DEG, Food Fraud and the Future of Safe Food
By John Keogh
Counterfeit consumer products have become a growing concern over the last few decades. In particular, where consumer health and safety are a concern.
While it may be obvious that the branded watch for sale at a market for $30 is not genuine, food contamination caused by counterfeit and adulterated ingredients is generally not easy to detect. Depending on how they were altered or repackaged, they can have severe health effects and can even be deadly.
Several high-profile incidents of food adulteration in recent years, combined with heightened collaboration among global industry, academia and governments, has provided us the perfect opportunity to prevent history from repeating itself, and to act together to ensure food integrity and consumer safety.
Occurrences of mass poisoning date back to 1937 when 71 adults and 34 children died across 15 states in the U.S., after toxic levels of diethylene glycol (DEG) were added to a new elixir from the pharmaceutical manufacturer S.E. Massengill Company.
DEG is a colorless and practically odorless substance that is known to be toxic to humans and most commonly used as an anti-freeze agent. The public anger that ensued was behind the creation of the Federal Food, Drug, and Cosmetic Act of 1938. The Act is in the process of being replaced by the Food Safety & Modernization Act (FSMA) this summer.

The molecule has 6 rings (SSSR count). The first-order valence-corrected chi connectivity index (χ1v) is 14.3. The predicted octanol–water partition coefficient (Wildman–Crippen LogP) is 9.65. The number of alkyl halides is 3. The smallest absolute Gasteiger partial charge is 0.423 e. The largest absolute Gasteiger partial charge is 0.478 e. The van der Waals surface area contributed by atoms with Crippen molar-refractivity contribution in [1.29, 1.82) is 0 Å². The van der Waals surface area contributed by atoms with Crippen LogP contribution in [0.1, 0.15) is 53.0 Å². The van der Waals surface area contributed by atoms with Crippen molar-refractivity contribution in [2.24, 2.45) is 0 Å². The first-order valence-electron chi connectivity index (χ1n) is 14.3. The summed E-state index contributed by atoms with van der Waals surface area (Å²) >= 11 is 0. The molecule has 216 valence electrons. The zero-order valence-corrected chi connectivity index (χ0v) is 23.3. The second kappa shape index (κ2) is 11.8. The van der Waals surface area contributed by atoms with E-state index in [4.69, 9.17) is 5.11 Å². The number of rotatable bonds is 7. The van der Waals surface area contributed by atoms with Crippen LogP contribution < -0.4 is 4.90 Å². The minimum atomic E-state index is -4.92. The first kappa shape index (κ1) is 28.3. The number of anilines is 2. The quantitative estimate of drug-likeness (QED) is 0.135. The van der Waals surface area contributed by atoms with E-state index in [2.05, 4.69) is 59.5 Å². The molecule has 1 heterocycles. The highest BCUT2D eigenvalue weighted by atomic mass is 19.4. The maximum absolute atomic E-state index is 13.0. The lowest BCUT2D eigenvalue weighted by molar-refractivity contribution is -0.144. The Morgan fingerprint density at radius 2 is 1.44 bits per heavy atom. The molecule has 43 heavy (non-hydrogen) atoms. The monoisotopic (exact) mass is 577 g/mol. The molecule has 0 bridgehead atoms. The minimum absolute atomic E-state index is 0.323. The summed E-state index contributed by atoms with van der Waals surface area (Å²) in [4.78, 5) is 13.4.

The world was shocked yet again in 1985, after it was discovered that a small number of Austrian winemakers were found to be using DEG to add a desired sweetness to their wine. The short-term effect of the incident was a collapse of Austrian wine exports and a negative blow to the wine industry’s reputation. It took almost 15 years to regain consumer confidence and restore market share. The incident showed the severe economic impacts fraud can have, damaging an entire industry sector and forcing it to rebuild the public trust.
DEG didn’t go away. It continued causing the deaths of mainly children over the course of decades after being added to various pharmaceutical products:
Dr. Michael L. Bennish, a US pediatrician who investigated the 1992 Bangladesh incident, said that given the amount of medication distributed, “deaths are vastly unreported and must be in the thousands or tens of thousands.”